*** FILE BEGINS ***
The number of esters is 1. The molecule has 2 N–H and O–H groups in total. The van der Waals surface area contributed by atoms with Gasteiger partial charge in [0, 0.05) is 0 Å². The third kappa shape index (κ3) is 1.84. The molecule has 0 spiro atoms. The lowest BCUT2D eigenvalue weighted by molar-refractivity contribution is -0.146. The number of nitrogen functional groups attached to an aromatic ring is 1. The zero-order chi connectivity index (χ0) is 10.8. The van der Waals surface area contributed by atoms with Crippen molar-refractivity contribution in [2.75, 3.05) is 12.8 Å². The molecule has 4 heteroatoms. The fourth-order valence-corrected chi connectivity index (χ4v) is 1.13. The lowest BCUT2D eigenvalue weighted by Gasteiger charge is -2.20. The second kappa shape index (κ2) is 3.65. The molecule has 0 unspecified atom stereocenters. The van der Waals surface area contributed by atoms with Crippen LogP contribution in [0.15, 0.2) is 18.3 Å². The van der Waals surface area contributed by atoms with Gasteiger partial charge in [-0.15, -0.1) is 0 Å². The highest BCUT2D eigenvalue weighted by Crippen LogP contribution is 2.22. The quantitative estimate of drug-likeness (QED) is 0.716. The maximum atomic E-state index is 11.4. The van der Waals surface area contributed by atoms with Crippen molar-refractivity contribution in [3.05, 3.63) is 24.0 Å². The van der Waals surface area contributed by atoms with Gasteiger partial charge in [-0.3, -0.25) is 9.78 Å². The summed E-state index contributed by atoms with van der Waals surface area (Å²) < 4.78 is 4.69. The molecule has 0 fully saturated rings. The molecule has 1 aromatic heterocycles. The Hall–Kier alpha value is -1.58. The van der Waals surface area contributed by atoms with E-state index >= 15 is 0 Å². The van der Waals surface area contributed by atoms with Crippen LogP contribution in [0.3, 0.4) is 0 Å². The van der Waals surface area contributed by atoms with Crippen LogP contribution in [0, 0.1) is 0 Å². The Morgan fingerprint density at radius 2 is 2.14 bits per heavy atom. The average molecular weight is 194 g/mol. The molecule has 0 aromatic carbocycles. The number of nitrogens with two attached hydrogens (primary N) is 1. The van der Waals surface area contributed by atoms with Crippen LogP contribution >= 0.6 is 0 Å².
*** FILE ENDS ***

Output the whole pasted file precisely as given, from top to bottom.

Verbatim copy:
The number of esters is 1. The molecule has 2 N–H and O–H groups in total. The van der Waals surface area contributed by atoms with Gasteiger partial charge in [0, 0.05) is 0 Å². The third kappa shape index (κ3) is 1.84. The molecule has 0 spiro atoms. The lowest BCUT2D eigenvalue weighted by molar-refractivity contribution is -0.146. The number of nitrogen functional groups attached to an aromatic ring is 1. The zero-order chi connectivity index (χ0) is 10.8. The van der Waals surface area contributed by atoms with Crippen molar-refractivity contribution in [2.75, 3.05) is 12.8 Å². The molecule has 4 heteroatoms. The fourth-order valence-corrected chi connectivity index (χ4v) is 1.13. The lowest BCUT2D eigenvalue weighted by Gasteiger charge is -2.20. The second kappa shape index (κ2) is 3.65. The molecule has 0 unspecified atom stereocenters. The van der Waals surface area contributed by atoms with Crippen LogP contribution in [0.15, 0.2) is 18.3 Å². The van der Waals surface area contributed by atoms with Gasteiger partial charge in [-0.15, -0.1) is 0 Å². The highest BCUT2D eigenvalue weighted by Crippen LogP contribution is 2.22. The quantitative estimate of drug-likeness (QED) is 0.716. The maximum atomic E-state index is 11.4. The van der Waals surface area contributed by atoms with Crippen molar-refractivity contribution in [3.05, 3.63) is 24.0 Å². The van der Waals surface area contributed by atoms with Gasteiger partial charge in [-0.3, -0.25) is 9.78 Å². The summed E-state index contributed by atoms with van der Waals surface area (Å²) < 4.78 is 4.69. The molecule has 0 fully saturated rings. The molecule has 1 aromatic heterocycles. The Hall–Kier alpha value is -1.58. The van der Waals surface area contributed by atoms with E-state index >= 15 is 0 Å². The van der Waals surface area contributed by atoms with Crippen LogP contribution in [0.3, 0.4) is 0 Å². The van der Waals surface area contributed by atoms with Crippen LogP contribution in [0, 0.1) is 0 Å². The Morgan fingerprint density at radius 2 is 2.14 bits per heavy atom. The average molecular weight is 194 g/mol. The molecule has 0 aromatic carbocycles. The number of nitrogens with two attached hydrogens (primary N) is 1. The van der Waals surface area contributed by atoms with Crippen LogP contribution >= 0.6 is 0 Å².